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Dalina Soto, a registered dietitian, provides bilingual medical nutrition therapy through her private practice, Nutritiously Yours. Photo: Emily Neil / AL DÍA News
Dalina Soto, a registered dietitian, provides bilingual medical nutrition therapy through her private practice, Nutritiously Yours. Photo: Emily Neil / AL DÍA News

Latina dietitian works to make health accessible for communities of color in Philly

Through her private practice, Nutritiously Yours, Dalina Soto is leading the way in making nutrition and wellness more inclusive and culturally relevant.

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Dalina Soto, a Dominican-American born in New York and raised in Philly, is intent on using her platform to make the world of wellness more inclusive.

While on the pre-med track as a student at Penn State, Soto changed her major when she took a nutrition 101 class for a gym requirement and “fell in love with it.”

Now, Soto is a registered dietitian who provides individualized medical nutrition therapy through her private practice, Nutritiously Yours, currently based in Fishtown.

What is a registered dietitian?

Wellness coach, health coach, nutritionist - all are words that are “thrown around a lot,” said Soto, but “are not entities that are being monitored or names that are being held accountable.” Only registered dietitians like Soto can legally provide medical nutrition therapy.

The process to become a registered dietitian is strenuous. As medical providers, dietitians get a bachelor’s degree in nutritional sciences, do a residency, sit for a boards exam, and are required to continue their education as they practice.

Soto pointed out that consultations with a registered dietitian are covered by all medical insurance providers in Philadelphia as an essential aspect of preventative care. Through her own practice, she accepts any patients seeking care through their insurance providers. 

Diversifying nutrition

Soto is one of very few non-white registered dietitians in the U.S.: 91 % of registered dietitians nationally are Caucasian, while the remaining 9 % is made up of all other races and ethnicities, including Black, Hispanic, Asian, and others.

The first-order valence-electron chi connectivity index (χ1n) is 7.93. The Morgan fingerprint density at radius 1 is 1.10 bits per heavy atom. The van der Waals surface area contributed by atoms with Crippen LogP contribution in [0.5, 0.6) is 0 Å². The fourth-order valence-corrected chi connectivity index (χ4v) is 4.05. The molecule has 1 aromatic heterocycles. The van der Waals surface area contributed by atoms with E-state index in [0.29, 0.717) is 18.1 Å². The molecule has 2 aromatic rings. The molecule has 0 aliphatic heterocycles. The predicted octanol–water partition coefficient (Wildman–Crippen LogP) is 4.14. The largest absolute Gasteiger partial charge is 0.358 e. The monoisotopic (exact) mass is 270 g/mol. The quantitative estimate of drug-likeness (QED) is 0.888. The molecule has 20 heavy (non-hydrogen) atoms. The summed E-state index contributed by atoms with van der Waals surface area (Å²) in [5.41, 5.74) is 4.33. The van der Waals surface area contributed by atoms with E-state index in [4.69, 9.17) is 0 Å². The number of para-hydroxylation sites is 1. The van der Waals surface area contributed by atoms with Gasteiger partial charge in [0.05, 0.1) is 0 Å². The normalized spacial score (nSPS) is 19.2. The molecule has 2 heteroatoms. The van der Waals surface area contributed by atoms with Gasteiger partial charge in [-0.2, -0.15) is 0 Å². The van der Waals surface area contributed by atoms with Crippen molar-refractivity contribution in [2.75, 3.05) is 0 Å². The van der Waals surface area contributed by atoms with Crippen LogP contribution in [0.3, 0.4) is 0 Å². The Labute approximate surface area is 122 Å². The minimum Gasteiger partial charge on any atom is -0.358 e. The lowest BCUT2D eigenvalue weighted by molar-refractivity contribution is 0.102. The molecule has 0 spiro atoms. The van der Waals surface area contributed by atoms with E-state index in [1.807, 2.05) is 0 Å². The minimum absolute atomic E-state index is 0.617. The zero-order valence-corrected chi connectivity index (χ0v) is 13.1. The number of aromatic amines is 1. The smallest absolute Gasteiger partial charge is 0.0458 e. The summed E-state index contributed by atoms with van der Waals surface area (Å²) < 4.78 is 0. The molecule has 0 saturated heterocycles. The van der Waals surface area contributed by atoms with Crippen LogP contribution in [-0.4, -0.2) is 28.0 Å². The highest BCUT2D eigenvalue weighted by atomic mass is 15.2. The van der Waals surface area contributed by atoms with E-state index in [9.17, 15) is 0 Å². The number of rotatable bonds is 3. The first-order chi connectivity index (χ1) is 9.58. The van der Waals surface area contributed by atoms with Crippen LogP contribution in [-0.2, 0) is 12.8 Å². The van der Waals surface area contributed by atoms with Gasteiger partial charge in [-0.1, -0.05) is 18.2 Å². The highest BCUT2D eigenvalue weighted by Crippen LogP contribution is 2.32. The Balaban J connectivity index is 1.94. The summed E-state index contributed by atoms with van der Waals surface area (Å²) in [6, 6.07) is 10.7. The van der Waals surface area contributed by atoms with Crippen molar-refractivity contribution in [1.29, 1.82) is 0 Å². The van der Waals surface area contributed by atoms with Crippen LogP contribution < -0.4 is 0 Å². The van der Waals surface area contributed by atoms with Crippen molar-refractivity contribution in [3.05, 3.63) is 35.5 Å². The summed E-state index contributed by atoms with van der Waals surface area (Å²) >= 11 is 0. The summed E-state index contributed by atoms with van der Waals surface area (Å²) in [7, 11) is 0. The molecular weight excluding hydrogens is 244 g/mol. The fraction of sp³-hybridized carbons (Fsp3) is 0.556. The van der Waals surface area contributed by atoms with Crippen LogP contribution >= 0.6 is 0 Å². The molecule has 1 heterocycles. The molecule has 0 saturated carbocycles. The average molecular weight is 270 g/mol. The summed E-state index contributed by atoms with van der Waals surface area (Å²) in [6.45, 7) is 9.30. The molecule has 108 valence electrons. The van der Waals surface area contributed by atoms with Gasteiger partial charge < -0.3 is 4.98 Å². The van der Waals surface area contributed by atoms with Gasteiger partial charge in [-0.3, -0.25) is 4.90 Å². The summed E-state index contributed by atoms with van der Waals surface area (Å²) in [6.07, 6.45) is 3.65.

“The lack of diversity in all of the medical professions causes that barrier because you don’t feel comfortable talking to someone that’s not going to understand you. And so the minute that someone just tells you, ‘Oh don’t eat white rice,’ well, you put a barrier right there and then,” said Soto.

The best way to address the disparity is to bring more people of color into the profession - the goal of a group which Soto belongs to, called Diversify Dietetics, established over a year ago.

Also key is engaging in outreach efforts to ensure that communities of color know that medical nutrition therapy is available to them, said Soto, who noted that about half of her 15-20 clients are Hispanic, and most identify as people of color.

“Being able to work in Philadelphia with people who identify as Hispanic and being able to speak to them in their language [means] I’m able to make a big difference because they’re able to connect with me and say, ‘Oh, well she eats the same foods I eat, so she understands,’” she noted. 

As a Dominican-American, Soto said she eats rice and beans every day, and grew up with plátanos and yuca. Often, creating a healthier lifestyle does not mean that people need to cut out foods that they are used to eating, but instead work on “incorporating them in a healthier lifestyle.”

Soto said she would like to expand her impact in the future by hiring another bilingual (Spanish-speaking) dietitian, while continuing to educate the Hispanic community and communities of color about strategies for achieving a healthy, sustainable lifestyle.

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